I cannot understand why biomedical jounals (with rare exceptions) do not have places online for discussion of articles. How many people actually get their act together to write a formal letter to the editor, especially when that sort of publication counts for next to nothing on your CV?
In contrast, a lively discussion can occur in the blogosphere if you do not place too many barriers to participation.
I think the American Society of Nephrology finally gets it!
In the last couple of weeks they quietly rolled out an interactive blog with Disqus sign-in for comments. Yesterday the ASN overlords tweeted about the site, so it's now fair game for me to blog. Yes, the ASN tweets; over the past year they have established an active social media presence in a number of venues.
Now they've built it, and we should click! The latest post regards a study showing that bedtime administration of blood pressure medications in chronic kidney disease patients significantly reduces the risk of stroke and cardiovascular events. Why should that be? Well, normal people have an overnight "dip" in blood pressure while they sleep (upper image at left). Even patients with hypertension may retain a "dip" and have a better prognosis than patients who lose the dip. Many hypertensive patients lose their "dip" (lower image), sometimes even before their daytime blood pressures become elevated!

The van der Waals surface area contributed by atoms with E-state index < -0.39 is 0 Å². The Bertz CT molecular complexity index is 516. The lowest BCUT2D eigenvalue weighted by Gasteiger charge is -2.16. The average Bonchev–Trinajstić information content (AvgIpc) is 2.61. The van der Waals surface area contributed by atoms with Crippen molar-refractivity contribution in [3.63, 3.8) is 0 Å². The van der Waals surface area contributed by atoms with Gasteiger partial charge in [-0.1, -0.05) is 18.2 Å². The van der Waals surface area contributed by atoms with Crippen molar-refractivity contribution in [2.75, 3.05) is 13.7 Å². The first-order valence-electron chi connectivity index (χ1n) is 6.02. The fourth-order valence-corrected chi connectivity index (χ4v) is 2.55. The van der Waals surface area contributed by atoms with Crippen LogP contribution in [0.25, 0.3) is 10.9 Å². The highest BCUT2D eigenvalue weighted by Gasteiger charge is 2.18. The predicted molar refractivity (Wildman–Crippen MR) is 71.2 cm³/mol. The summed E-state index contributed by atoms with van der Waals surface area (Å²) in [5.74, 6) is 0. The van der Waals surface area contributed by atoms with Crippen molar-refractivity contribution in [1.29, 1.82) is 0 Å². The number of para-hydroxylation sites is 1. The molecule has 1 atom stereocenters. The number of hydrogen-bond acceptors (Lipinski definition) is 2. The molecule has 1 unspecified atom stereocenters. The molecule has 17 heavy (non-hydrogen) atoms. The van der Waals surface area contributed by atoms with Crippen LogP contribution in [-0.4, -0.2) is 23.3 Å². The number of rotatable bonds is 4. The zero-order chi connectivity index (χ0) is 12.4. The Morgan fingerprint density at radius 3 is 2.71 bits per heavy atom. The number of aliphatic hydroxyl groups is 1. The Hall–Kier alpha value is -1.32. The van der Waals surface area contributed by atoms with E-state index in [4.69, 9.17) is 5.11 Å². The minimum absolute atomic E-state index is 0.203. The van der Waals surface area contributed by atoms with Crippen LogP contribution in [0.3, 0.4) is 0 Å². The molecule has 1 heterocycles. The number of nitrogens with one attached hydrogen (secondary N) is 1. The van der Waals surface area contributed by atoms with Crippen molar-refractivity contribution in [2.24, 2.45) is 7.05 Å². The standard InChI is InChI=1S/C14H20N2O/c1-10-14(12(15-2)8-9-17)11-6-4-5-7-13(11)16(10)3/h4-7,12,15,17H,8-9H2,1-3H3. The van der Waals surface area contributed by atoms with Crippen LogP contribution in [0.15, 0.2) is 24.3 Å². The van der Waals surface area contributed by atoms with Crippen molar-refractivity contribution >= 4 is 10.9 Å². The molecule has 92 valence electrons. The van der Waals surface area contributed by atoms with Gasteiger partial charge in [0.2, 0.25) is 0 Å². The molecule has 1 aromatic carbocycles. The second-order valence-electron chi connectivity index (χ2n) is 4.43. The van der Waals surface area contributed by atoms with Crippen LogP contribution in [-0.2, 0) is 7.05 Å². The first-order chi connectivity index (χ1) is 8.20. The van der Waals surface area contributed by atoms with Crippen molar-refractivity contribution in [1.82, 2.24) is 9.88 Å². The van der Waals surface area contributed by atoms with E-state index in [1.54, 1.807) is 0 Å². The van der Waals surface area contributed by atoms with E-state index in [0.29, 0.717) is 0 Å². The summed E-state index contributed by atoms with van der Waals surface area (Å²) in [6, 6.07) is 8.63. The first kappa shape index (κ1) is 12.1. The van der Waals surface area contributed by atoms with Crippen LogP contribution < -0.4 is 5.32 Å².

Overnight level of hypertension and lack of "dip" indicates greater cardiovascular risk than daytime blood pressure levels. Giving at least one dose of antihypertensive therapy at bedtime can lower overnight blood pressure and restore a more normal physiological (dare I say circadian?) pattern.
So click over and help get some chat going on the site if you care about kidneys and related science and policy. It's also an example of how mainstream journals can open up for discussion without the risk that their official site will get cluttered with spam and trolls.
Keep this effort in mind for ScienceOnline2012. On Saturday at noon I will facilitate (at an un-conference do I un-facilitate or obstruct?) the discussion on the resistance of journals and media to blogging and online post-publication review of the scientific record. See you in North Carolina!